21st Century Women Have Unrealistic Expectations for Romance Because of One of the Best-selling Fiction Books of 2004

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Even though most of the top fiction bestsellers were actually of the suspense genre, we searched until we found a couple of exceptions that we thought deserved to be among the top five. After all, a top five list needs to include more than just John Grisham and Dan Brown.

5 The Notebook

Despite the fact that this is Nicholas Sparks with no unusual twist, we’re leaving it on the list because we believe that the fans of clichéd-romantic-tearjerkers deserve something from their genre in 2004 as well as any other year and this one has come to typify the genre, particularly in its movie incarnation. Noah and Allie are from two different sides of the tracks but spend wonderful summer falling in love only to be separated for the next fourteen years. When they next see each other, we are left to wonder if Allie will choose to stay with her rich, respectable fiancée or abandon him for passionate Noah. Don’t worry, no spoilers.

4 The Rule of Four

Depending on who you ask to summarize this book, it could be a mystery thriller, a friendship and coming of age story, or a book of riddles more obscure than those to be found in the Da Vinci code (with which it is frequently compared). It tells the story of four college students, at least a few of whom have an obsession with an ancient manuscript and the secrets it contains. Then throw in passionate rivalries, a campus murder and typical relationship troubles and you’ve got plenty of bang for your buck. In fact, sometimes you may just wish that the authors (best friends since they were eight) would just calm down a bit as they seem to get a little bit overexcited and their characters can get lost in florid phrasing.

3 The Last Juror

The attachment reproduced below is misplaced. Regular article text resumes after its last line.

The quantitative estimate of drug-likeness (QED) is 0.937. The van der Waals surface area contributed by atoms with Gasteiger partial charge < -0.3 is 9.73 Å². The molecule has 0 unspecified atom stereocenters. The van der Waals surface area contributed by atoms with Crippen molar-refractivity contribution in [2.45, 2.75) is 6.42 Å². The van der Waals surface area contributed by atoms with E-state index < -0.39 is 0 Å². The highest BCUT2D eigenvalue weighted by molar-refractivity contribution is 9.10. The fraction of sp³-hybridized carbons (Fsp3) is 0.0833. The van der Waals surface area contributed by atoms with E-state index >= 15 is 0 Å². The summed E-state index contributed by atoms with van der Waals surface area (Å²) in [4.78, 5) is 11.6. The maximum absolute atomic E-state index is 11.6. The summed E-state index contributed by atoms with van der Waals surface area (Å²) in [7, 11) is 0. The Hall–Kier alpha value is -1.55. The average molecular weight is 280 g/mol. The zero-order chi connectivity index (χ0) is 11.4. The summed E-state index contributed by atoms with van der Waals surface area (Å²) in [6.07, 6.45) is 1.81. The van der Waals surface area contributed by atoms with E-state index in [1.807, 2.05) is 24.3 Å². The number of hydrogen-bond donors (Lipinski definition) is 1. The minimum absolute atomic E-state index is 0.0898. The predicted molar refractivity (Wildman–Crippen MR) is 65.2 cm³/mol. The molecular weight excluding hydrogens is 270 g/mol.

Of course we can’t have a year go by with John Grisham making the bestseller list. This one fills all the requirements to make it one of Grisham’s usual legal thrillers but it brings with it a lot more humanity that is usually found in thrillers. Don’t get us wrong, there are still multiple murders, an explosion and plenty of courtroom drama. But they are narrated by a character who actually grows as a person and the story takes place in a town with some real personality. Grisham’s style has clearly grown from his recent forays into different genres and we’re happy to see that he populated this novel with people who we can actually like.

2 Angels and Demons

Even though this was actually published a few years before the Da Vinci code, it didn’t really take off until after the Da Vinci code dominated bestseller lists in 2003. When the Illuminati murder a scientist at CERN and take off with a container of highly dangerous material, who are you going to call? Swiss Law Enforcement?Interpol?Ghostbusters? No, apparently the first person to call is a professor of religious iconology. And so Robert Langdon embarks on his quest to follow clues hidden in various works of art in order to solve the conspiratorial mystery, catch the bad guys and save the world. All with a brilliant hottie by his side. The beauty of this series of books is that while you get to solve some of the puzzles along with Langdon, mostly you just get to be there for the ride. The suspense isn’t quite creepy enough to turnoff people who don’t normally like the genre, so they’re a good way to stick your toe in the waters of popular action novels.

1 The Secret Life of Bees

Although not defined as such, The Secret Life of Bees is an almost-fantasy about racial tension in South Carolina in the 60s. The main character, Lily, runs away from her abusive father and follows clues among her late mother’s belongings that take her to a pink house inhabited by three sisters who take her in. Don’t expect this to be a treatise on the history of the civil rights movement because you’ll be very disappointed. Instead, the focus is on Lily’s search for a mother figure. While the metaphors are a bit heavy-handed and many characters are just a bit too eccentric to be believable, you’ll be willing to forgive it because it reads like a fairytale: full of color and strange near-magical rituals.

Conclusion

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